Adolescent development is characterized by significant biological, cognitive, and pyschosocial changes. Physical changes associated with puberty are triggered by hormones and changes in the brain in which reward-processing centers develop more rapidly than cognitive control systems, making adolescents more sensitive to rewards than to possible negative consequences. Cognitive changes include improvements in complex and abstract thought and moral reasoning. Psychosocial changes are particularly notable as adolescents become more autonomous from their parents, spend more time with peers, and begin exploring romantic relationships and sexuality.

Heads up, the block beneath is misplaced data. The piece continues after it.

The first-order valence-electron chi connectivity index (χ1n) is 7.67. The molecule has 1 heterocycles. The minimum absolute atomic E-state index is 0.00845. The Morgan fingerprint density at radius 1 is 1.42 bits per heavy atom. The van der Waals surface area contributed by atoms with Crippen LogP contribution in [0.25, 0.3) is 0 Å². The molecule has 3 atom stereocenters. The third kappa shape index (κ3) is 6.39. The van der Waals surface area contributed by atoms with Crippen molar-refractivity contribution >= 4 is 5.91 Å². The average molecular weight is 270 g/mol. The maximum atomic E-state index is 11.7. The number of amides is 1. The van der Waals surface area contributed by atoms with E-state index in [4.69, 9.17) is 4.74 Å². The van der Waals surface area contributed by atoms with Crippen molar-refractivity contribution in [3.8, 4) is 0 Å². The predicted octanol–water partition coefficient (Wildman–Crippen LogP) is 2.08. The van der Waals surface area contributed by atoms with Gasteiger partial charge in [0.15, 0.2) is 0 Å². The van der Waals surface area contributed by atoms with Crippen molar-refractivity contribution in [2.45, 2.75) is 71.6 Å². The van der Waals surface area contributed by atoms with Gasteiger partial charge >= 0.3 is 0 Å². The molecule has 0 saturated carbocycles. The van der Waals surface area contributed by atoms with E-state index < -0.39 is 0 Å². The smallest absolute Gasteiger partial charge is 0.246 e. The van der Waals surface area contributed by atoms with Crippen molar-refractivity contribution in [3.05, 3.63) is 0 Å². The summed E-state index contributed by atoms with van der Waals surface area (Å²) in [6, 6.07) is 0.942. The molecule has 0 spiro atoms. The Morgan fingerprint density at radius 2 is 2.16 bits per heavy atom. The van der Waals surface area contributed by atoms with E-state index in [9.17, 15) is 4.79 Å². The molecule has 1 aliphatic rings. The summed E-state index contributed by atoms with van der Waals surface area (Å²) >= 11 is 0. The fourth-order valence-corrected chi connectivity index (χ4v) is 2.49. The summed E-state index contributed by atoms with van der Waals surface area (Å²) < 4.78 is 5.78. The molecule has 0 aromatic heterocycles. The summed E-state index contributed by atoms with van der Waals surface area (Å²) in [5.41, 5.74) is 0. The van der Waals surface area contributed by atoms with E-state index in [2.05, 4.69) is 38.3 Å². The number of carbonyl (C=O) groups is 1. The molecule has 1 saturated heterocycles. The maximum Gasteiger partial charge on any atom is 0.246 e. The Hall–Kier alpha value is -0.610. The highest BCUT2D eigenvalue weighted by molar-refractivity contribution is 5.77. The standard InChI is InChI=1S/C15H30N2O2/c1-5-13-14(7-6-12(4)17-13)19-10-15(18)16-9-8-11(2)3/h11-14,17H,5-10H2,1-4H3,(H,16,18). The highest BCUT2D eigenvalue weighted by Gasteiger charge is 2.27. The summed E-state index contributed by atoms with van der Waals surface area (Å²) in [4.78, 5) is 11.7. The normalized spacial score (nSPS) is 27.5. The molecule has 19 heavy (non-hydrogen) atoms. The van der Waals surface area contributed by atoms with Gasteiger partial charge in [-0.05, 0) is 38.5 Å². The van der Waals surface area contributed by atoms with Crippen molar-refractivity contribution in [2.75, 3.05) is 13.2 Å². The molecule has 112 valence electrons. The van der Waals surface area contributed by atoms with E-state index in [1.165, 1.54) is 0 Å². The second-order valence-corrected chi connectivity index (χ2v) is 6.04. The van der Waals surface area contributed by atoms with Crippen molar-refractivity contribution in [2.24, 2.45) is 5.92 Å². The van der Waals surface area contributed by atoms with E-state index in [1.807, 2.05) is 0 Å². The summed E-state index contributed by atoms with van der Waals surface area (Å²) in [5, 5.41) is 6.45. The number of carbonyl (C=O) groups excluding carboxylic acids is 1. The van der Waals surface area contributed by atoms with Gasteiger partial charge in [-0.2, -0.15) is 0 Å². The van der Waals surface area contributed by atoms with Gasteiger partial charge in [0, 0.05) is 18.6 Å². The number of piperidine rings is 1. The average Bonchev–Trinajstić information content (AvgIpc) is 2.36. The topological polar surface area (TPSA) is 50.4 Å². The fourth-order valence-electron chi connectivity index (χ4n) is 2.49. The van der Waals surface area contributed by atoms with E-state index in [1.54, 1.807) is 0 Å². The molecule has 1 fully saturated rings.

Adjustment during adolescence is reflected in identity formation, which often involves a period of exploration followed by commitments to particular identities. Adolescents’ relationships with parents go through a period of redefinition in which adolescents become more autonomous, and aspects of parenting, such as monitoring and psychological control, become more salient. Peer relationships are important sources of support and companionship during adolescence, yet can also promote problem behaviors. Same-sex peer groups evolve into mixed-sex peer groups, and adolescents’ romantic relationships tend to emerge from these groups. Identity formation occurs as adolescents explore and commit to different roles and ideological positions. Despite these generalizations, factors such as country of residence, gender, ethnicity, and sexual orientation shape development in ways that lead to diversity of experiences across adolescence.